Arthritis and Your Feet

A couple weeks ago on October 12th, the Arizona Institute of Footcare Physicians recognized World Arthritis Day.  While Arthritis Awareness Month is not until May, we would like to share more information on how arthritis affects the feet.

Arthritis, characterized by inflammation and swelling of the soft tissues and lining of the joints, afflicts 50 million Americans. Every joint in the body is susceptible to arthritis, the foot and its composition of 33 joints is a common target.  “Arthritic feet can interfere with active lifestyles, limiting mobility and independence,” says Kerry Zang DPM, a Mesa podiatric surgeon. “The disabling effects of arthritis can often be avoided through early diagnosis and appropriate medical care.” Dr. Zang stresses early diagnosis as key to effective treatment of arthritis. If the inflammation from arthritis isn’t treated, both soft tissue and cartilage can be damaged and destruction of the cartilage may be irreversible.

Arthritic symptoms generally include swelling and pain or tenderness in one or more joints for more than two weeks, redness or heat in a joint, limitation of motion of a joint, early morning stiffness, and skin changes, including rashes. Symptoms do vary according to the form of arthritis and there are more than 100 different forms.

Among the most recognized forms are:

Osteoarthritis or degenerative joint disease (wear and tear), the most common form which results in lost of cartilage between joints so you feel “bone on bone” crunching and pain.

Rheumatoid arthritis, a complex, chronic inflammatory disease that can be crippling

Gout, a condition caused by elevation of uric acid levels in the joints – sometimes a by-product of diet.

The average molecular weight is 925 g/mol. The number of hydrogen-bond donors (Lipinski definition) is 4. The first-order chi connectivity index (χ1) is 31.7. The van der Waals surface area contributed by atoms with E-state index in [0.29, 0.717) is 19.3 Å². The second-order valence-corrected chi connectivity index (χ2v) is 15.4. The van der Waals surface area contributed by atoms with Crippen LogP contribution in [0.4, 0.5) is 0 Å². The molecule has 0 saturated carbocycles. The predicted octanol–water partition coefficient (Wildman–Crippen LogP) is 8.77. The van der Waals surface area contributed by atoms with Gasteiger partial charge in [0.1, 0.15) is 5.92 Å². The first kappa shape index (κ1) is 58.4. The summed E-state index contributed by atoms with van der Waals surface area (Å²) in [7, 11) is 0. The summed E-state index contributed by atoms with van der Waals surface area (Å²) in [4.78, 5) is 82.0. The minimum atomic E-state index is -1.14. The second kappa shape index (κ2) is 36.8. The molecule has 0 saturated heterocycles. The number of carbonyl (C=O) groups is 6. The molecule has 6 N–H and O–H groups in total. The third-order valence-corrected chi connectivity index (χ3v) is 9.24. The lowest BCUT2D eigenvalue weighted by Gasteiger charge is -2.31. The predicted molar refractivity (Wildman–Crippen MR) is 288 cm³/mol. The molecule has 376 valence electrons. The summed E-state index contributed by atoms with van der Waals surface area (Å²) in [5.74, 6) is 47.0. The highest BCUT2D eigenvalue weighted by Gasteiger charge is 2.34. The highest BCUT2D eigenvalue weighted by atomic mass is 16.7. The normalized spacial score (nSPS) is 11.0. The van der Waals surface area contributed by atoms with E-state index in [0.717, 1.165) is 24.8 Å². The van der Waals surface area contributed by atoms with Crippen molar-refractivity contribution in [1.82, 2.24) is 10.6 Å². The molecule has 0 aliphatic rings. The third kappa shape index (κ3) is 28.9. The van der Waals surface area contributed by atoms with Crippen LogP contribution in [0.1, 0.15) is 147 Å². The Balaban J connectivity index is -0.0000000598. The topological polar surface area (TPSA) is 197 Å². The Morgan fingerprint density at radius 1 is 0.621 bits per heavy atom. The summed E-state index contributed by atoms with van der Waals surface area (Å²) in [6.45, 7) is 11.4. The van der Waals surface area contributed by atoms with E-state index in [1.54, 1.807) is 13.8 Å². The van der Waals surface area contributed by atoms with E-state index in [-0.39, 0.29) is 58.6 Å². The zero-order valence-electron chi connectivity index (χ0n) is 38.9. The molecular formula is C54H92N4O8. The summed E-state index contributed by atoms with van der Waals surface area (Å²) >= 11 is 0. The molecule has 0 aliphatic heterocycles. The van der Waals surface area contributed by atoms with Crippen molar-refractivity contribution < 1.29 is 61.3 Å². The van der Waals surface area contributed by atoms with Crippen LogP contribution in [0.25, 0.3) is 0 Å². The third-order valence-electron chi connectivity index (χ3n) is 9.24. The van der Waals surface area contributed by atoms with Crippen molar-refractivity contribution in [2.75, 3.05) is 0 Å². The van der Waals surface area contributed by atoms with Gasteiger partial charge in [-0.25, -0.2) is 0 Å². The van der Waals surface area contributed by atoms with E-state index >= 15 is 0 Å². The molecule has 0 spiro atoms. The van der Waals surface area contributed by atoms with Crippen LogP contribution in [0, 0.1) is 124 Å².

Psoriatic arthritis, an inflammatory arthritis associated with psoriasis.

“Most forms of arthritis cannot be cured, but can be controlled and brought into remission,” he says. ” Arthritis treatment involves controlling inflammation and preserving joint function (or restoring it). Surgery is indicated in end-stage arthritic condition,” says Dr. Zang.  Traditional treatment methods include anti-inflammatories, pain medication, shoe inserts called orthotics that help with off-loading the joints affected, and physical therapy and exercise.

In addition to the traditional treatments, Dr. Zang points out that there are new advancements in treatment for arthritis. There has also been preliminary success with different types of injections into the joints to repair the cartilage and joint structures. It is important to coordinate care between the patient’s Rheumatologist or Primary Care Physician and the Specialist.”  Another critical aspect to the treatment of arthritis is patient education and involvement,” says Dr. Zang. “It is so important for patients to be active in their care, patients shouldn’t try to ignore their condition.”

For more information on arthritis, you can visit www.arthritis.org, the website of the Arthritis Foundation.  If you or someone you know are having pain in your feet related to arthritis, please call our office at 480-834-8804 or visit www.azfeet.com.

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Meet Your Feet

Check out this video from the American Podiatric Medical Association (APMA)!

Your feet are an engineering masterpiece with 26 bones, 33 joints, 107 ligaments, 19 muscles, and tendons the hold the structure together and allow it to move in a variety of ways.

Whether from chronic arthritis or due to a sprained ankle, when your feet hurt, it affects everything you do.  So, why do you want to see a podiatrist for your foot and ankle problems?

The word podiatrist comes from the Greek words “pod” which means “foot” and “iatros” which means “doctor” –therefore podiatrist literally means “doctor of the foot.”

The APMA describes a podiatrist as “a doctor of podiatric medicine (DPM), also known as a podiatric physician or surgeon, qualified by their education and training to diagnose and treat conditions affecting the foot, ankle and related structures of the leg. Podiatrists are uniquely qualified among medical professionals to treat the foot and ankle based on their education, training and experience.